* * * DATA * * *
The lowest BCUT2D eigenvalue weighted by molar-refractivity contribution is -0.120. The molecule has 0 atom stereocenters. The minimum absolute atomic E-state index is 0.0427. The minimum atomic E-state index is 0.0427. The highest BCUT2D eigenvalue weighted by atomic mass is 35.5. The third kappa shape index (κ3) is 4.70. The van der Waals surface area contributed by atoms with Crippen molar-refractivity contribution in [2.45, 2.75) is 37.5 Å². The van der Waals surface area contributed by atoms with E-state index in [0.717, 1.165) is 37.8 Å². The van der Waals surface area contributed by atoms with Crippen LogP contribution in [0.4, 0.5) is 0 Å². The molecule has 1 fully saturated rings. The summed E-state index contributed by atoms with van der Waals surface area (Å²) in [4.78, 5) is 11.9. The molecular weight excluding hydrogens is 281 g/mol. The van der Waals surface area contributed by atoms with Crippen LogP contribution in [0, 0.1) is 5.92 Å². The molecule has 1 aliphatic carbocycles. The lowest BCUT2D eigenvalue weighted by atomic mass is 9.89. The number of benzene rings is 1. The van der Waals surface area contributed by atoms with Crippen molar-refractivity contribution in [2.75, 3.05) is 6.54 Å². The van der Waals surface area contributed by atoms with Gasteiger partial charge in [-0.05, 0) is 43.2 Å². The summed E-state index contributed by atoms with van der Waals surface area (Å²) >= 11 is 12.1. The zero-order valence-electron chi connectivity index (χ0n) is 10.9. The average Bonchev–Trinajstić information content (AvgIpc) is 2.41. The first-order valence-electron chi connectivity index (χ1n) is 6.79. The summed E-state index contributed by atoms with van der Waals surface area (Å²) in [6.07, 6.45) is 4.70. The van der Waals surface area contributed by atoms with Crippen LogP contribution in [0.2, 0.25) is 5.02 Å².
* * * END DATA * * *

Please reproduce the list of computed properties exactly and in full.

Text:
The lowest BCUT2D eigenvalue weighted by molar-refractivity contribution is -0.120. The molecule has 0 atom stereocenters. The minimum absolute atomic E-state index is 0.0427. The minimum atomic E-state index is 0.0427. The highest BCUT2D eigenvalue weighted by atomic mass is 35.5. The third kappa shape index (κ3) is 4.70. The van der Waals surface area contributed by atoms with Crippen molar-refractivity contribution in [2.45, 2.75) is 37.5 Å². The van der Waals surface area contributed by atoms with E-state index in [0.717, 1.165) is 37.8 Å². The van der Waals surface area contributed by atoms with Crippen LogP contribution in [0.4, 0.5) is 0 Å². The molecule has 1 fully saturated rings. The summed E-state index contributed by atoms with van der Waals surface area (Å²) in [4.78, 5) is 11.9. The molecular weight excluding hydrogens is 281 g/mol. The van der Waals surface area contributed by atoms with Crippen LogP contribution in [0, 0.1) is 5.92 Å². The molecule has 1 aliphatic carbocycles. The lowest BCUT2D eigenvalue weighted by atomic mass is 9.89. The number of benzene rings is 1. The van der Waals surface area contributed by atoms with Crippen molar-refractivity contribution in [2.75, 3.05) is 6.54 Å². The van der Waals surface area contributed by atoms with Gasteiger partial charge in [-0.05, 0) is 43.2 Å². The summed E-state index contributed by atoms with van der Waals surface area (Å²) >= 11 is 12.1. The zero-order valence-electron chi connectivity index (χ0n) is 10.9. The average Bonchev–Trinajstić information content (AvgIpc) is 2.41. The first-order valence-electron chi connectivity index (χ1n) is 6.79. The summed E-state index contributed by atoms with van der Waals surface area (Å²) in [6.07, 6.45) is 4.70. The van der Waals surface area contributed by atoms with Crippen LogP contribution in [0.2, 0.25) is 5.02 Å².